lifestyle

10 Important Things I Would Tell My Teenage Self

Things I Wish I Could Tell My High School Self

We all know that hindsight is 20/20. There are so many things that I wish I could go back and change. School has its ups and downs for everybody. There are ten things that stick out to me the most that my teenage self would have greatly benefitted from hearing. 

  1. Do not restrict calories

I was very active in high school, frequently going to the gym and attending dance classes. Despite my doctor telling me I was healthy, I felt pressured to “watch my figure” as a teen. If I could talk to my 14 year old self, I would encourage her to focus on eating a healthy diet filled with fruits, vegetables, and protein and to stay hydrated. Contrary to the magazines, calories are not an enemy. 

  1. Your comfort zone is suffocating you

There is absolutely nothing wrong with knowing yourself and what makes you comfortable. If you have no interest in playing sports, then it is not inherently a bad thing to not try out for the basketball team. In my case, I stepped away from opportunities simply because they made me uncomfortable. I was afraid I would be bad at a new hobby and get bullied. I wish I could encourage my younger self to try more clubs and activities that will help me grow as a person. It can be fun and liberating to be a novice!

  1. You do not need to date right now

At my school, it was weird to have made it into high school without at least one previous relationship. My teenage self could have felt great relief to know there is no rush to entering the dating world. When someone is ready to start dating, they will know. 

  1. Believe in yourself

There are going to be people who do not support you, but that does not mean you need to believe them. Take the constructive criticism and use it to grow and get better. What is not healthy is to believe people who put you down and allow them to crush your confidence. Learning to trust your gut early on is incredibly beneficial.

  1. Discipline will get you farther than motivation

That midnight rush of motivation on the weekend is great for finally getting around to sorting your sock drawer, but not for large life goals. I have always had ambitions to be a writer. If I relied solely on motivation, I would never get anything done. Discipline is what is important. Not everything in life is going to be fun. Sticking to a schedule and pushing through writer’s block or a desire to lay in bed all day will be better in the long run. 

  1. It is okay to grow up

There is a balance to enjoying your childhood and embracing approaching adulthood that is important. Though my friends were getting excited and planning on getting the traditional college experience filled with parties, I was dreaming of starting a career and a family of my own. I wish my teenage self understood that both are completely fine mindsets! Just because my friends weren’t ready to think about marriage or kids doesn’t mean it was bad for me to dream about it.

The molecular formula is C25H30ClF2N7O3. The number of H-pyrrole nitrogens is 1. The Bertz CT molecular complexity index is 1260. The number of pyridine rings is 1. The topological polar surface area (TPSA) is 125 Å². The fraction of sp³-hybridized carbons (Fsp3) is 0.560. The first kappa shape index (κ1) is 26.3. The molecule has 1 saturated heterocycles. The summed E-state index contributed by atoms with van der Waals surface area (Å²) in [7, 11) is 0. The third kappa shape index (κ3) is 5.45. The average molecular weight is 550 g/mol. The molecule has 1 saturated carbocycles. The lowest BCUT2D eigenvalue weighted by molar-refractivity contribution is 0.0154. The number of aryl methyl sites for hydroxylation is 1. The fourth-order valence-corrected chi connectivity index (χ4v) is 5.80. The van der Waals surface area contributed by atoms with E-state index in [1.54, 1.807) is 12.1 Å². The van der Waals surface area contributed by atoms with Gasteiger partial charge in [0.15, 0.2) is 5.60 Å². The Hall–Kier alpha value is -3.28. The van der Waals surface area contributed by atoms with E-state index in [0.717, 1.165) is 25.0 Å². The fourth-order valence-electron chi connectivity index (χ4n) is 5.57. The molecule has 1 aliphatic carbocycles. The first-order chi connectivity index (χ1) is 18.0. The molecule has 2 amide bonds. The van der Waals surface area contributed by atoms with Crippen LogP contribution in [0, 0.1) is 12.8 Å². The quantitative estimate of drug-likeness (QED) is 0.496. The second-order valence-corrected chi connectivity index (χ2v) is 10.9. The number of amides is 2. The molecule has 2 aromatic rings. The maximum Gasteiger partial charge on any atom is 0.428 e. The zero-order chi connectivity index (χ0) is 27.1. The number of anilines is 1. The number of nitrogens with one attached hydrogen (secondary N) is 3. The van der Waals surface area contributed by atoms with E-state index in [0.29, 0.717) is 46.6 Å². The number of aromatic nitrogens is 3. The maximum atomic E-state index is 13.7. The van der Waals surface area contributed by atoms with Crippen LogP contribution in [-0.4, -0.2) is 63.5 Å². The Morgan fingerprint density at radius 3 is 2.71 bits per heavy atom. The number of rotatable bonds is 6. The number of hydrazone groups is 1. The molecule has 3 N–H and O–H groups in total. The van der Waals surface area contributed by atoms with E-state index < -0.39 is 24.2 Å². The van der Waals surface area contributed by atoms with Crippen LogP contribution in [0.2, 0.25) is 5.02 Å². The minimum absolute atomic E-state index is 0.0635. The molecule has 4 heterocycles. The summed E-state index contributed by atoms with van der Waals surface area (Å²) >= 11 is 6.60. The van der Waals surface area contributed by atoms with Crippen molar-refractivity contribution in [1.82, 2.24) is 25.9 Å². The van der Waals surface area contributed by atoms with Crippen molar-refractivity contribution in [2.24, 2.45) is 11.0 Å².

1. Consider a less strict path

I have always been a planner. In high school, I had monthly and yearly goals that I updated constantly. I wish I could tell my high school self to rip up a few of those plans. Life is unpredictable and that is part of what makes it so special. Dreams are fun and healthy, but it did not do me any good to hyper focus on one outcome when there were a million different things that could deter my path. 

  1. Focus on career goals over college goals

I spent more time researching colleges than jobs that I could potentially want in the future. I wish I had done more research into different jobs and salaries to better prepare myself for the future. Having a dream school can be fun to look forward to, but you never know if it will reach your expectations. Many students decide against college or end up transferring too. When my dream school turned out to not be so dreamy, I was completely lost.

  1. Stand up for yourself

I wish I had spoken up more when I was younger. There were many people who claimed to be my friends that would constantly talk down to me. I wish I had stood up for myself back then and prevented myself from the dark patch I went through. Setting boundaries are extremely important at all stages of life. 

  1. Perfection does no exist

As a teenager, I looked down on myself because I wasn’t “perfect” like my favorite actresses or the Victoria’s Secret supermodels. I didn’t know about the extent of photoshop, lighting, styling, etc. when I was younger.  Now I know that objective perfection does not exist. There is no reason to try to be somebody else. Happiness should be the goal— not perfection. 

As much as I wish I could have changed things about my past, I am grateful for the life I was given and the lessons I learned. Even if I had to learn them the hard way, they have benefitted me later in life. My teenage self was doing the best she could and that is what is important.

3 thoughts on “10 Important Things I Would Tell My Teenage Self”

  1. I can relate to so many of these, especially the first one. I had a pretty unhealthy relationship with food growing up and I wish I could go back and tell myself not to worry about my weight and rather focus on my health.

    Liked by 1 person

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